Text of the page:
Drivers are most at risk of an accident when taking back control of an autonomous vehicle. That’s the warning from a leading automotive safety research group.
Thatcham Research says full automation, when a driver can ‘safely take a nap at the wheel’, won’t be possible until 2025. Even then, the transition between automation and the driver taking control must be managed carefully, it warns.
The organisation has outlined a dozen principles required for the safe introduction of automated driving systems. These include collision protection, user monitoring, collision data and location specific data.
‘Guardian angel’ role
Although the UK government is predicting the arrival of autonomous cars in 2021, Thatcham Research believes this is premature.
“To avoid introducing a new hazard, the vehicle needs to have an effective driver monitoring system to ensure safe handover of control between driver and vehicle, and that the driver is available to take back control when needed,” Matthew Avery, director of research, has warned.
“The vehicle needs to play a guardian angel role. This is important because if the system can’t handle a scenario, it can bring the driver back into the loop.
“If the driver does not respond, the system should be able to assess the road conditions, just as a human would, and decide on the safest action to keep the car’s occupants and those around them safe.”
While automated driving systems could allow drivers to text, surf the internet or watch a movie while on the move, such activities must be linked to the car’s infotainment system.
“It’s paramount that initial automated driving systems can identify if the driver has become too far removed from the task of driving. This is especially important if the vehicle cannot deal with unplanned situations or when the vehicle is about to transition from the motorway to roads where automated driving will no longer be supported.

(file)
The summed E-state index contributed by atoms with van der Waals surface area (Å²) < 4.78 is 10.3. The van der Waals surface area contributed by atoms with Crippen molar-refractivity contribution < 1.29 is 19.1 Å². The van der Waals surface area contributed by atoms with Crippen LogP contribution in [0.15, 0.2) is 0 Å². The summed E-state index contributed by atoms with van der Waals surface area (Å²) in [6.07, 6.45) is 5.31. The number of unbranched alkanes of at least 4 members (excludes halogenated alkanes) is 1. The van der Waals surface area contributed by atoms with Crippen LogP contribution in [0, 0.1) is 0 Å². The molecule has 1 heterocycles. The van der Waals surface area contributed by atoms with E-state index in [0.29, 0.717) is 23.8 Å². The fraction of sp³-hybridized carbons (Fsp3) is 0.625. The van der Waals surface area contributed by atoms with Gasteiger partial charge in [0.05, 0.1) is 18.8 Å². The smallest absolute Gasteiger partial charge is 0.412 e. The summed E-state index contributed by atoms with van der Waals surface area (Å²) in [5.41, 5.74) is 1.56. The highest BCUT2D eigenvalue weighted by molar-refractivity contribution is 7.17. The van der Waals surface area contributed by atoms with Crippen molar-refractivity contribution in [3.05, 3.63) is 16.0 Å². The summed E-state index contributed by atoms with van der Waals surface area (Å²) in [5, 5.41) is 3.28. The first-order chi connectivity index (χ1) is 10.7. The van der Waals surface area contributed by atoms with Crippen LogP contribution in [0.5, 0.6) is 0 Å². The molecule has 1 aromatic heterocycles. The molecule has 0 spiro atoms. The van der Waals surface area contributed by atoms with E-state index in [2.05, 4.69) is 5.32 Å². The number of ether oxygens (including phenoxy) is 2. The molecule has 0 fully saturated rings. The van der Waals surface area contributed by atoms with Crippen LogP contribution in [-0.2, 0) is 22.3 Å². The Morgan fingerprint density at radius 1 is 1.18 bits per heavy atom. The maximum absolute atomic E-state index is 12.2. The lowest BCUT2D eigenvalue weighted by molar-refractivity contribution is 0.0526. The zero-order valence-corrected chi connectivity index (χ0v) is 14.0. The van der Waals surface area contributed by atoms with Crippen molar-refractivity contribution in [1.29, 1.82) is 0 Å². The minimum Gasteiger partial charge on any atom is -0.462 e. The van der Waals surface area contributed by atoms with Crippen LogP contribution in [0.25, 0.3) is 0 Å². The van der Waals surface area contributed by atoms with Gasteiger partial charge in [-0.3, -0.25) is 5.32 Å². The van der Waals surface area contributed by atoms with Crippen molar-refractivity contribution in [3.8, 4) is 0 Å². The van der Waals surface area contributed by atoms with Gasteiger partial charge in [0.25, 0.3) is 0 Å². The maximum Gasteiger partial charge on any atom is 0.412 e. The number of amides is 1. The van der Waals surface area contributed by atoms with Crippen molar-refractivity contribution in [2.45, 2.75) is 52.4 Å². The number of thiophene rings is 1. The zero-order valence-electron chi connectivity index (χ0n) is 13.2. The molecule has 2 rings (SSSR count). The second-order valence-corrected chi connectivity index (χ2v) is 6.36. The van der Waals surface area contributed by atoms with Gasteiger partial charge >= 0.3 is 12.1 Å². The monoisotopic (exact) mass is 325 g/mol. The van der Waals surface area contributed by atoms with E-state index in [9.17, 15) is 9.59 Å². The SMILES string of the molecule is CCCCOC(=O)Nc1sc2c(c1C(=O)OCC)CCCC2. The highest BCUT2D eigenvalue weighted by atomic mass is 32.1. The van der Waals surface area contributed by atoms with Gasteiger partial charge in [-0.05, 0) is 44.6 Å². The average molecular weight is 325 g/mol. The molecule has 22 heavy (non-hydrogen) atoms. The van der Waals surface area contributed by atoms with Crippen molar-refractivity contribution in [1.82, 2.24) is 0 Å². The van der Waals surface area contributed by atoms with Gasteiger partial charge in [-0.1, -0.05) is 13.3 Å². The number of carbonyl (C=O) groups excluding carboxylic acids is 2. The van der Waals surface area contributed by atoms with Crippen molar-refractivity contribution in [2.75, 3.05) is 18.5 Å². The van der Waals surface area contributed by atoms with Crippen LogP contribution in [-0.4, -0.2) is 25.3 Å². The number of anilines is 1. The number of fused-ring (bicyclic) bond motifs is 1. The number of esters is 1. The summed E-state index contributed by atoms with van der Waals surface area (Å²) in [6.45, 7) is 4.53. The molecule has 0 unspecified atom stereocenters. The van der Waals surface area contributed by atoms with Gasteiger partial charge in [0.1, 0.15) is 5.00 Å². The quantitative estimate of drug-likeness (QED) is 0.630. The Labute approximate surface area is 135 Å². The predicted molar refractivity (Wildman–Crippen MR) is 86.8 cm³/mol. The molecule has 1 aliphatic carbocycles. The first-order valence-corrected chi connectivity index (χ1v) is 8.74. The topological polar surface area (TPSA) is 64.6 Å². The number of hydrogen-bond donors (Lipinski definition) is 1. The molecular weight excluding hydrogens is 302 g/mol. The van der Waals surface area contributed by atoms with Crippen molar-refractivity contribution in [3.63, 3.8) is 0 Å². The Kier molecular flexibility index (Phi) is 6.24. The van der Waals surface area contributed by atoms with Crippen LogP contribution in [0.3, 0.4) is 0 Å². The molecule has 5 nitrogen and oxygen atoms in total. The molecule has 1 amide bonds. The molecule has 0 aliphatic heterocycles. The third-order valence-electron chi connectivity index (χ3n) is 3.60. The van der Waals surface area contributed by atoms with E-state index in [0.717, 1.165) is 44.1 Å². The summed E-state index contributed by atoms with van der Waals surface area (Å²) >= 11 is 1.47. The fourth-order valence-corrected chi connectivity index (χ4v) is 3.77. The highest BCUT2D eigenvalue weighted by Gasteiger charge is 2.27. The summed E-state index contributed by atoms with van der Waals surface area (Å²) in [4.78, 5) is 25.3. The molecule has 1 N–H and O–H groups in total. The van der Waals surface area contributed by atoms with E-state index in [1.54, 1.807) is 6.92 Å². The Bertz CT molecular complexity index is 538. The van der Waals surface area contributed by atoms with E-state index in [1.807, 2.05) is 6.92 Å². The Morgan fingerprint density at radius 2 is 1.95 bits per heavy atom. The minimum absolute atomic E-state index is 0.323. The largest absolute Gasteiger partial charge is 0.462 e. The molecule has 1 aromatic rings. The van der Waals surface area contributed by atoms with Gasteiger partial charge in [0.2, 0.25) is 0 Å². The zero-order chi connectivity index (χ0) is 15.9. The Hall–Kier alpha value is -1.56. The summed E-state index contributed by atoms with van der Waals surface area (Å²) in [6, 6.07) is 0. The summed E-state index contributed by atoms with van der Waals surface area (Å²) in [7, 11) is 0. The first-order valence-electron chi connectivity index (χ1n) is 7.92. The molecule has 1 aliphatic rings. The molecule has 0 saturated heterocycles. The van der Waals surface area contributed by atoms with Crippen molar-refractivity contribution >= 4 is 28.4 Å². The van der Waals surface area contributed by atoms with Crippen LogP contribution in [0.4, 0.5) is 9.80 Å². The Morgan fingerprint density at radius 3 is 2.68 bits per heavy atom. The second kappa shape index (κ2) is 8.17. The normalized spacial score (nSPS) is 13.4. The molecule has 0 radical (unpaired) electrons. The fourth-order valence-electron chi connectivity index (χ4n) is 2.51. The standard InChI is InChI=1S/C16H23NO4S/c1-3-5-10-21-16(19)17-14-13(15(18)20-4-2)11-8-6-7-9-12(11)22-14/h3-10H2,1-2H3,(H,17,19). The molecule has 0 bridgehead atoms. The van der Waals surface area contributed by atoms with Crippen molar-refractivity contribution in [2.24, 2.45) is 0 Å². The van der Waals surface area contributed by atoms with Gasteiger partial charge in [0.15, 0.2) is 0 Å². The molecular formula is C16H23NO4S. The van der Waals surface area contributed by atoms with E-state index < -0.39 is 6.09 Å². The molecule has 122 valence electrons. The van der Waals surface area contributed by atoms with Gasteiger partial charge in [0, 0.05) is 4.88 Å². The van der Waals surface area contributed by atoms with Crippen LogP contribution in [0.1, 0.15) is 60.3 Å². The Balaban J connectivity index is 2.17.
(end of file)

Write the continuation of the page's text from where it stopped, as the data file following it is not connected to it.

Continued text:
“Full automation, where the driver is essentially redundant and can safely take a nap at the wheel, won’t be possible until near 2025 and beyond, even on the motorway,” Avery said.
The 12 principles
The 12 principles, as outlined by Thatcham Research, can be summarised as follows:
- User support: manufacturers must eliminate consumer confusion. Systems must be simple to use with clear and concise interfaces
- Location specific: autonomous driving should be available only when the dynamic conditions allow
- Safe driving: autonomous must interact safely with other road users
- User monitoring: active user monitoring is essential and must not rely on ‘hands on wheel’ detection alone
- Secondary tasks: must be limited to those available via the infotainment screen
- Starting automation: will be possible when certain conditions are met and the driver is in a fit state
- Using automation: must manage the user attentiveness to ensure an effective handover
- Ending automation: must be prepared for planned, unplanned and user-initiated handovers, as well as system failures
- Collision protection: vehicles must be equipped with emergency collision avoidance technology
- Cyber resilience: systems must be designed and maintained to minimise the risks of hacking.
- Collision data: must be available to insurers to confirm whether the system or user was in charge at the time of an accident.
- Sustainability: the emergency collision avoidance technology must maintain functionality for at least a decade.
James Dalton, director of general insurance policy at the Association of British Insurers (ABI), said: “To fully realise the benefits of automation, it is absolutely vital that there is a clear definition of what constitutes an automated vehicle. These latest guidelines will enable the safe introduction of automation on motorways from 2021 onwards.
“There must be robust rules regulating automated vehicles, to ensure that users are aware of their responsibilities. While we expect automated cars to improve road safety, some accidents will still occur. All collisions must trigger data to help authorities and insurers to understand what went wrong and so that passengers can get the help and support they need.”